For Fred and Ella Hess, the 1890 season began in March with Boonville town trustee Harvey Lewis sleighing them over land and lakes to Cedar Island Camp, taking 7 hours one way for the 40 mile trip. Fred was probably contemplating his future workload when he decided in May 1890 to hire W. C. Augur as his Cedar Island Hess Camp business manager. Joseph Porter, a meat packer from New Haven, Connecticut was a lodger that month. Perhaps Augur was Porter’s business manager. By September, Fred had sold his Cedar Island camp to Porter. The Watertown Times reported inaccurately that Fred “is not yet decided about his future business”, but that was already known.
A month later, a series of transactions occurred that could arguably be termed the seminal building of Inlet. In late 1890, the Boonville Herald reported that Fred Hess was buying 30 acres from the association and that he intended to build a new camp on the Fourth Lake shoreline and a sawmill at the head of Fifth Lake. For his second Hess Camp, Fred Hess purchased 30 acres at the “head of Fourth Lake” for $3100 from the association in a transaction dated October 28, 1890.
In a transaction dated one day later, Fred sold an 18 acre northern division of his tract to Henry E. Bostwick. Bostwick and his brother Walter operated a “vegetable ivory” (replica ivory from plants, not elephant tusks) button firm in their home town, New Milford, Connecticut. In several adjacent real estate transactions throughout the 1890s, this tract would be known as the “H. E. Bostwick Line”. In future transactions involving the 12 acre southern division kept by Hess, its deed description would repeatedly contain the original 30 acre dimensions and reference the 18 acre extraction as an exception. Hess received two dollars, which means other present or future considerations would occur to benefit Hess, probably the use of the lumber for the absent landowner’s land.
Two months later in January 1891, the association sold Fred Hess two 160 acre tracts and a 10 acre tract, referred to in later deeds as the “mill lot”, at the inlet to Fifth Lake for $3400. For travelers and developers, the year 1891 brought plenty of news about Fred Hess.
Fred Hess began the building of his sawmill on the 10 acre tract between Fifth and Sixth Lakes at the end of June 1891. According to Joseph Grady, after leasing the Crosby & Garmon mill at the Old Forge dam, George Deis assisted Fred in the building of this “first water power sawmill”.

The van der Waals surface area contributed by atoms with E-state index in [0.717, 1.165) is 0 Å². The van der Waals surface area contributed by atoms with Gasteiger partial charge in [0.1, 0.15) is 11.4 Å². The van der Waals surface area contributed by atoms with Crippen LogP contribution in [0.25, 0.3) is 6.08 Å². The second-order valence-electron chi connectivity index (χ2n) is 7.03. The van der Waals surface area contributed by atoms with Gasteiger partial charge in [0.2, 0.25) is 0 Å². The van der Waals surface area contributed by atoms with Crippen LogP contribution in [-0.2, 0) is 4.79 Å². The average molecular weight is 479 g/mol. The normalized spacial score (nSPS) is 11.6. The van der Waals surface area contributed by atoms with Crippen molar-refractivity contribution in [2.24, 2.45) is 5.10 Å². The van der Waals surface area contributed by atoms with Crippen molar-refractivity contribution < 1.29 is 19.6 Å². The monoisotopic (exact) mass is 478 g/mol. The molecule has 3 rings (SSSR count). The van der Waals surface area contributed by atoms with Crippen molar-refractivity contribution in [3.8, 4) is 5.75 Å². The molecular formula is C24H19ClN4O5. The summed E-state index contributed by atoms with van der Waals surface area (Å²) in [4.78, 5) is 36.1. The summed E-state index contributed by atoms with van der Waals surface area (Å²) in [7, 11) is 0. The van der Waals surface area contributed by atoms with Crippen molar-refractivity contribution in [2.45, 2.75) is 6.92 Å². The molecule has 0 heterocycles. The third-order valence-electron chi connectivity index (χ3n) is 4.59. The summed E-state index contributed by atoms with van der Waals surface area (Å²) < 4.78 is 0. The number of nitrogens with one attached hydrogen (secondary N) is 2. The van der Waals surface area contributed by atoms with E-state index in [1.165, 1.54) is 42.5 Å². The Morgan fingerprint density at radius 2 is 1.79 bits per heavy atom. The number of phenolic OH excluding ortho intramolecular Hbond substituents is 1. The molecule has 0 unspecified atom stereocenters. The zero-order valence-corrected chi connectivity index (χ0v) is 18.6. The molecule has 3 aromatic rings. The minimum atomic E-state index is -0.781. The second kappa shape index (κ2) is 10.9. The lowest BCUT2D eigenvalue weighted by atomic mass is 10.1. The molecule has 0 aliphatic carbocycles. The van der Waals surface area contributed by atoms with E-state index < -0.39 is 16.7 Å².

By July, newspapers reported that Fred was building cottages at the “Head” and planned a “large hotel”. These cottages were probably for his family and mill workers. August newspapers reported that Fred would be building his hotel during the coming 1891-1892 winter. Citing past history, the article stated that “Fred made Cedar Island what it is” and was making a new beginning. The article made special mention that it was “fortunate” that Fred owned the land this time.
While Joseph W. Porter was staying there in May 1891, seven mechanics were working on the island’s buildings. The same August reports mentioned above also announced that Porter was now the owner with W. C. Augur as proprietor. Almost 10 years later, it was reported that Augur had built the place up from a “small camp, with rude furnishings and meager appointments”. A bowling alley and chapel for services were added in July 1891. Connecticut folks seemed to be invading the region; Dr. Edward Gaylord, a New Haven dentist, was at the Dollar Island camp and Bostwick owned the lot next to Hess. Both Porter and Gaylord would purchase onshore water rights from Dr. Webb in 1894.
Fred’s new hotel was apparently not finished during 1892, though he ran a boarding house out of his camp. Ella continued to reward guests with her venison dinners. The newspapers reported in November that Fred “contemplates putting up the main part of his hotel this winter” (1892-1893). The association published a Fulton Chain Club prospectus for 1891-1892, detailing the region and membership benefits. The brochure informed investors that the sawmill at Fifth Lake was already operational and that Fred’s hotel, still under construction, would be using its lumber. The new hotel would supposedly resemble “The Antlers” at Raquette Lake. The prospectus called his hotel HESS CAMP, the second Hess Camp.
In September 1892, Ella’s son Abner Blakeman married Katie Scrafford and both lived in Greig with Abner’s grandmother. They moved to the Inlet area a few years later. In Mackinac, Michigan where they are buried, Fred’s mother Mary Hess died in 1892, his father Robert in 1893 and his sister Alma (Peck) in 1894.